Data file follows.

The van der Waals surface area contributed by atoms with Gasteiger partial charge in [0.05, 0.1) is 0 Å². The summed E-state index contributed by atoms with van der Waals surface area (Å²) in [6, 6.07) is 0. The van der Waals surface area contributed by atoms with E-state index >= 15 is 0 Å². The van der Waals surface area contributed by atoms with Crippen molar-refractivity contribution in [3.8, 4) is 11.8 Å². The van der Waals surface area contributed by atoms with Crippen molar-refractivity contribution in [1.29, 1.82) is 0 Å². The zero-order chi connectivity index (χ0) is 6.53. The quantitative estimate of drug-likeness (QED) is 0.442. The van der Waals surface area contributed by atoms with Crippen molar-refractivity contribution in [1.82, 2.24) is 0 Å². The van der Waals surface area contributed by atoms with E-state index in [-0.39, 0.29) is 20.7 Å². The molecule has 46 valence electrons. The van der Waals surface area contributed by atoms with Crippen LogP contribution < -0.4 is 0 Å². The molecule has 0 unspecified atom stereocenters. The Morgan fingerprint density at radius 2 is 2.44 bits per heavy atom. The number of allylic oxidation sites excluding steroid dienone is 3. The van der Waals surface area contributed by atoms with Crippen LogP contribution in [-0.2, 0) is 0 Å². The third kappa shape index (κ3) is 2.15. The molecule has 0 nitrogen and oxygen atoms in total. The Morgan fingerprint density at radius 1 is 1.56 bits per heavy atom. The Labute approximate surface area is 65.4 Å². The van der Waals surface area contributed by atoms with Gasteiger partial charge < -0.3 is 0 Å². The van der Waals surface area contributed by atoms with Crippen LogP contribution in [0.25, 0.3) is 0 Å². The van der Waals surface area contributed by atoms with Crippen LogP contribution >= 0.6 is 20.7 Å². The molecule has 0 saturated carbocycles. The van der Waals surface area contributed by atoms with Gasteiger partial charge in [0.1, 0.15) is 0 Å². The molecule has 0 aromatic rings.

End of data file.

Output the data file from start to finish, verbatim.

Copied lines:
The van der Waals surface area contributed by atoms with Gasteiger partial charge in [0.05, 0.1) is 0 Å². The summed E-state index contributed by atoms with van der Waals surface area (Å²) in [6, 6.07) is 0. The van der Waals surface area contributed by atoms with E-state index >= 15 is 0 Å². The van der Waals surface area contributed by atoms with Crippen molar-refractivity contribution in [3.8, 4) is 11.8 Å². The van der Waals surface area contributed by atoms with Crippen molar-refractivity contribution in [1.29, 1.82) is 0 Å². The zero-order chi connectivity index (χ0) is 6.53. The quantitative estimate of drug-likeness (QED) is 0.442. The van der Waals surface area contributed by atoms with Crippen molar-refractivity contribution in [1.82, 2.24) is 0 Å². The van der Waals surface area contributed by atoms with E-state index in [-0.39, 0.29) is 20.7 Å². The molecule has 46 valence electrons. The van der Waals surface area contributed by atoms with Crippen LogP contribution < -0.4 is 0 Å². The molecule has 0 unspecified atom stereocenters. The Morgan fingerprint density at radius 2 is 2.44 bits per heavy atom. The number of allylic oxidation sites excluding steroid dienone is 3. The van der Waals surface area contributed by atoms with Crippen LogP contribution in [-0.2, 0) is 0 Å². The third kappa shape index (κ3) is 2.15. The molecule has 0 nitrogen and oxygen atoms in total. The Morgan fingerprint density at radius 1 is 1.56 bits per heavy atom. The Labute approximate surface area is 65.4 Å². The van der Waals surface area contributed by atoms with Gasteiger partial charge < -0.3 is 0 Å². The van der Waals surface area contributed by atoms with Crippen LogP contribution in [0.25, 0.3) is 0 Å². The van der Waals surface area contributed by atoms with Crippen LogP contribution >= 0.6 is 20.7 Å². The molecule has 0 saturated carbocycles. The van der Waals surface area contributed by atoms with Gasteiger partial charge in [0.1, 0.15) is 0 Å². The molecule has 0 aromatic rings.